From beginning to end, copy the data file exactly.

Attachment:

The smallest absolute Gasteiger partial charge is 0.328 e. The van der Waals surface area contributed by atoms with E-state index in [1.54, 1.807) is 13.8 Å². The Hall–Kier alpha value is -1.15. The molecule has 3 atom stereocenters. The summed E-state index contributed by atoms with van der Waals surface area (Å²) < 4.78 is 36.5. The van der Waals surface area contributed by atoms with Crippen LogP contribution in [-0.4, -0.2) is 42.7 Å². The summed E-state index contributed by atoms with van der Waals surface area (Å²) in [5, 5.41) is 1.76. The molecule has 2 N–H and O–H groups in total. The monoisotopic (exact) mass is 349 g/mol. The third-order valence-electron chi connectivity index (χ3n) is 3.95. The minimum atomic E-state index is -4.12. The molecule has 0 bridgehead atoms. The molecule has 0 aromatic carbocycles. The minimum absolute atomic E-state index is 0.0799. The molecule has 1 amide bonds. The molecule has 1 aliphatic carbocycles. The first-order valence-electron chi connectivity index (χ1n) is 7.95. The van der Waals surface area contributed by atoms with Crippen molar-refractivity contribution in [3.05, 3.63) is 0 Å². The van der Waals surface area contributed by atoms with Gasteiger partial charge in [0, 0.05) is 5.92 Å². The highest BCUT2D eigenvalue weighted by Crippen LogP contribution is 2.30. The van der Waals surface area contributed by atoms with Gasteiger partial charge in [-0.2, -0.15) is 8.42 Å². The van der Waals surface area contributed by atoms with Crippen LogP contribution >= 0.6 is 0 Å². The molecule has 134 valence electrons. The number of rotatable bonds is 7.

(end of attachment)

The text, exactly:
The smallest absolute Gasteiger partial charge is 0.328 e. The van der Waals surface area contributed by atoms with E-state index in [1.54, 1.807) is 13.8 Å². The Hall–Kier alpha value is -1.15. The molecule has 3 atom stereocenters. The summed E-state index contributed by atoms with van der Waals surface area (Å²) < 4.78 is 36.5. The van der Waals surface area contributed by atoms with Crippen LogP contribution in [-0.4, -0.2) is 42.7 Å². The summed E-state index contributed by atoms with van der Waals surface area (Å²) in [5, 5.41) is 1.76. The molecule has 2 N–H and O–H groups in total. The monoisotopic (exact) mass is 349 g/mol. The third-order valence-electron chi connectivity index (χ3n) is 3.95. The minimum atomic E-state index is -4.12. The molecule has 0 bridgehead atoms. The molecule has 0 aromatic carbocycles. The minimum absolute atomic E-state index is 0.0799. The molecule has 1 amide bonds. The molecule has 1 aliphatic carbocycles. The first-order valence-electron chi connectivity index (χ1n) is 7.95. The van der Waals surface area contributed by atoms with Crippen molar-refractivity contribution in [3.05, 3.63) is 0 Å². The van der Waals surface area contributed by atoms with Gasteiger partial charge in [0, 0.05) is 5.92 Å². The highest BCUT2D eigenvalue weighted by Crippen LogP contribution is 2.30. The van der Waals surface area contributed by atoms with Gasteiger partial charge in [-0.2, -0.15) is 8.42 Å². The van der Waals surface area contributed by atoms with Crippen LogP contribution >= 0.6 is 0 Å². The molecule has 134 valence electrons. The number of rotatable bonds is 7.